"If you really dig into this with an unconventional space, with an unconventional idea, you'll find that there is very little precedent set for that in the legal process," he continues. "And so, what the health department might tell me might contradict what the building department might tell me, which might contradict what the electrical inspector might say. So it's a bunch of dogs chasing tails, trying to figure out the exact permutation of things that would allow this to be legal."
The growing pressure to have everything strictly up to code is an observation that Razani expects to see more of on Cherokee Street as it continues to receive more traffic and attention each year.
"It's such a harsh reality that people get too big for their shoes too quickly," he says. "And who knows if that's a possibility for Cherokee Street. All of a sudden there's all this attention — people coming, flooding in, and we don't have the capacity and infrastructure to grow with the hype."
And with that attention and hype comes an entirely separate issue about Blank Space's location that troubles him more than complex building-code regulations. He says it keeps him from sleep some nights. Cherokee has become a destination, and by moving into the storefront, he's bringing outside money into a lower-income neighborhood for the sake of development — essentially, he's becoming a gentrifier.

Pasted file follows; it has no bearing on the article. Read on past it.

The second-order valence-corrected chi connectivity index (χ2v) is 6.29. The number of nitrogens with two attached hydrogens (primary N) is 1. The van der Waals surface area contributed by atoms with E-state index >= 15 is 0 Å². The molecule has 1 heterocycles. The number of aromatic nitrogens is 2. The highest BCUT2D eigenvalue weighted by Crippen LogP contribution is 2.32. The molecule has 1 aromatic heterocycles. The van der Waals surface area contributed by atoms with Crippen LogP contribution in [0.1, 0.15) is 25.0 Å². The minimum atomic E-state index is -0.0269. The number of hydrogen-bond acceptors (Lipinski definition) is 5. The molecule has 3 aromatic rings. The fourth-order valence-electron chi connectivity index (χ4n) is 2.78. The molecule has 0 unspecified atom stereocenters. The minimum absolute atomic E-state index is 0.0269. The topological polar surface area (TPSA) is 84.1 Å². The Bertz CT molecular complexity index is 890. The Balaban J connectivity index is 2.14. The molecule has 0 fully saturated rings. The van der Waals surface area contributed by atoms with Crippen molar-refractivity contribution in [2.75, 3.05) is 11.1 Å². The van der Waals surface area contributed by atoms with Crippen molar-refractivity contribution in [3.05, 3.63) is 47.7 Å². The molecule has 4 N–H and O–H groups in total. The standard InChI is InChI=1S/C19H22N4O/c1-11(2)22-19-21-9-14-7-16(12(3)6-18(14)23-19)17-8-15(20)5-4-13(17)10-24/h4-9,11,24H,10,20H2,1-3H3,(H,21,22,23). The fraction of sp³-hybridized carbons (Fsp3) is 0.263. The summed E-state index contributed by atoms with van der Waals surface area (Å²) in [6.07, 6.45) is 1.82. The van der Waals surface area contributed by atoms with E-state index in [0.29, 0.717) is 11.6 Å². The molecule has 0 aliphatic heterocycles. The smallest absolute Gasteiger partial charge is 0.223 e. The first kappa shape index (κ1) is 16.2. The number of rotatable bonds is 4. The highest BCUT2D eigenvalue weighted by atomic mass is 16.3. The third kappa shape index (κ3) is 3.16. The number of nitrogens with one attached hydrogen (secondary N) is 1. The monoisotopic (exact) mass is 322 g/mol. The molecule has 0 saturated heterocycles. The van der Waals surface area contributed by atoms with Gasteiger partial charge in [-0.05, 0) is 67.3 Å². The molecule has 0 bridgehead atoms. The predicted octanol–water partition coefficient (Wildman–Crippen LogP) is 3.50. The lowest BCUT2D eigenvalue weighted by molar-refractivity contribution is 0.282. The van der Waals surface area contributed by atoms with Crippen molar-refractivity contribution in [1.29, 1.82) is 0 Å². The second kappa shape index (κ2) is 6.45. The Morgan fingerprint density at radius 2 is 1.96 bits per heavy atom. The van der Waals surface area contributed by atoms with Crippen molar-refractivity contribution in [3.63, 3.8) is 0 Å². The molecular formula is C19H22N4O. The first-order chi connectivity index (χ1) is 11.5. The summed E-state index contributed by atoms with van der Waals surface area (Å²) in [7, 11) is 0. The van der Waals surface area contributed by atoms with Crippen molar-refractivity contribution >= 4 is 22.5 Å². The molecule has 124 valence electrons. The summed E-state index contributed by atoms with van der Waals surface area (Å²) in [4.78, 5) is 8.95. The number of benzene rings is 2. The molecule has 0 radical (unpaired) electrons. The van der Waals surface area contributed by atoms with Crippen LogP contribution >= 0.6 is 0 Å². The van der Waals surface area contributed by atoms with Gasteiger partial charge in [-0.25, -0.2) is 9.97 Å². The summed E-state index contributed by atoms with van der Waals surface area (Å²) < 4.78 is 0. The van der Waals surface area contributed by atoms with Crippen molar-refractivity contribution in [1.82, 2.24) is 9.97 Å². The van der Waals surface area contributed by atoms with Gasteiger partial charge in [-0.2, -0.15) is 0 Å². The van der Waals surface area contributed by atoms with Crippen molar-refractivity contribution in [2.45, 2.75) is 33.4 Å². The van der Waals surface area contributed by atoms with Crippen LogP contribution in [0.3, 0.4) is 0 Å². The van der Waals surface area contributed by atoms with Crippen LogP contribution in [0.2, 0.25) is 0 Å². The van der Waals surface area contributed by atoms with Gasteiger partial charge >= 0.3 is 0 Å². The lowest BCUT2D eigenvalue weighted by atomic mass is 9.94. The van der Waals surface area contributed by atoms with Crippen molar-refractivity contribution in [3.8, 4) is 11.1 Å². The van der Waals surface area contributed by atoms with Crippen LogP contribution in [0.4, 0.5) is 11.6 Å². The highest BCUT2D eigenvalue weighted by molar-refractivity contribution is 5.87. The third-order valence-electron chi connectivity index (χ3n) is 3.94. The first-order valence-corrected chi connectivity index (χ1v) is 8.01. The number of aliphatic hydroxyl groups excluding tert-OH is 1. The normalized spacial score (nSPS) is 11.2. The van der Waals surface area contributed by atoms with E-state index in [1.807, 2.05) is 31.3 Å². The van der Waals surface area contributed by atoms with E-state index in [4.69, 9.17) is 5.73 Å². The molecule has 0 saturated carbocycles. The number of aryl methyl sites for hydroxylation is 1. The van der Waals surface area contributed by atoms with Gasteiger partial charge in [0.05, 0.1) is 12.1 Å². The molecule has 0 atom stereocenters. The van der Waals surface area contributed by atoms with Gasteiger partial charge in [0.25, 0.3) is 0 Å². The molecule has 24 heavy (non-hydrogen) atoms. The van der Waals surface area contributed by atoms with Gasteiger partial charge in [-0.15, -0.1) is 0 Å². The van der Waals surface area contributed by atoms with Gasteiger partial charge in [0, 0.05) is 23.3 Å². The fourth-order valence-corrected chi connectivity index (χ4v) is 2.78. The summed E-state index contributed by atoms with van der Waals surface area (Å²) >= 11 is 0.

Others may dismiss the label as a petty, oversimplified dig, but with a background in activism and community organizing, Razani made a conscious effort to address it head on. He asked himself, "Is it possible to open up a space that is directed by a) the neighborhood; and b) the folks who are coming into here? Is there a way to bridge that gap between folks that are in a way alienated from the mainstream happenings of a commercial district that is only 50 feet away from where they've lived for a generation or two?''
Blank Space is an experiment, one he's studying and receiving guidance on from mentors at the Regional Arts Commission through its graduate research fellowship, TIGER.